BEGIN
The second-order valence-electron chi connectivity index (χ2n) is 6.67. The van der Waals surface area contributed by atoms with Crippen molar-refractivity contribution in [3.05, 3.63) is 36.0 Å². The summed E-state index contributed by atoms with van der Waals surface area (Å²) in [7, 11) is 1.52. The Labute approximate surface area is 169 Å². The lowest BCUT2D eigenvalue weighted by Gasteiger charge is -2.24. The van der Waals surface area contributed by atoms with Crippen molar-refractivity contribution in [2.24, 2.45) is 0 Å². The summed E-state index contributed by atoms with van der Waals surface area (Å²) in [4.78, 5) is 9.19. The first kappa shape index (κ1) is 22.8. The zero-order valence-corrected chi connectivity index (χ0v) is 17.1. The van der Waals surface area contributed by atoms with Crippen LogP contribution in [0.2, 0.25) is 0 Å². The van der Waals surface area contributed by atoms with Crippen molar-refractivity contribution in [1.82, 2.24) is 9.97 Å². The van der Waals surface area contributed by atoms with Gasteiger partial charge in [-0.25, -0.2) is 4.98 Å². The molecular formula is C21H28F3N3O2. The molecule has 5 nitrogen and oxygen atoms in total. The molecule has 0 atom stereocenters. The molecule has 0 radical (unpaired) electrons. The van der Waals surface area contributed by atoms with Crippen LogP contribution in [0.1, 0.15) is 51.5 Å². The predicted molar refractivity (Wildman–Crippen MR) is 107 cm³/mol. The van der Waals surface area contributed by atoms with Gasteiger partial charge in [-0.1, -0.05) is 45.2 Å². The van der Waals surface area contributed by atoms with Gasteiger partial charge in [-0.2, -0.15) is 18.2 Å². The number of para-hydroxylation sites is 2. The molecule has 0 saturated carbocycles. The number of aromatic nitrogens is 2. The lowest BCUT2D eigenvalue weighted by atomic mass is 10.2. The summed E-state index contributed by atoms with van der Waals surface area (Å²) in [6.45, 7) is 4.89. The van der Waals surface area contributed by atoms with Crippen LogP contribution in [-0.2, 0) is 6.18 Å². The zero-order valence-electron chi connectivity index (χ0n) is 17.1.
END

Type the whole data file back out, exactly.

The second-order valence-electron chi connectivity index (χ2n) is 6.67. The van der Waals surface area contributed by atoms with Crippen molar-refractivity contribution in [3.05, 3.63) is 36.0 Å². The summed E-state index contributed by atoms with van der Waals surface area (Å²) in [7, 11) is 1.52. The Labute approximate surface area is 169 Å². The lowest BCUT2D eigenvalue weighted by Gasteiger charge is -2.24. The van der Waals surface area contributed by atoms with Crippen molar-refractivity contribution in [2.24, 2.45) is 0 Å². The summed E-state index contributed by atoms with van der Waals surface area (Å²) in [4.78, 5) is 9.19. The first kappa shape index (κ1) is 22.8. The zero-order valence-corrected chi connectivity index (χ0v) is 17.1. The van der Waals surface area contributed by atoms with Crippen LogP contribution in [0.2, 0.25) is 0 Å². The van der Waals surface area contributed by atoms with Crippen molar-refractivity contribution in [1.82, 2.24) is 9.97 Å². The van der Waals surface area contributed by atoms with Gasteiger partial charge in [-0.25, -0.2) is 4.98 Å². The molecular formula is C21H28F3N3O2. The molecule has 5 nitrogen and oxygen atoms in total. The molecule has 0 atom stereocenters. The molecule has 0 radical (unpaired) electrons. The van der Waals surface area contributed by atoms with Crippen LogP contribution in [0.1, 0.15) is 51.5 Å². The predicted molar refractivity (Wildman–Crippen MR) is 107 cm³/mol. The van der Waals surface area contributed by atoms with Gasteiger partial charge in [-0.1, -0.05) is 45.2 Å². The van der Waals surface area contributed by atoms with Gasteiger partial charge in [-0.2, -0.15) is 18.2 Å². The number of para-hydroxylation sites is 2. The molecule has 0 saturated carbocycles. The number of aromatic nitrogens is 2. The lowest BCUT2D eigenvalue weighted by atomic mass is 10.2. The summed E-state index contributed by atoms with van der Waals surface area (Å²) in [6.45, 7) is 4.89. The van der Waals surface area contributed by atoms with Crippen LogP contribution in [-0.2, 0) is 6.18 Å². The zero-order valence-electron chi connectivity index (χ0n) is 17.1.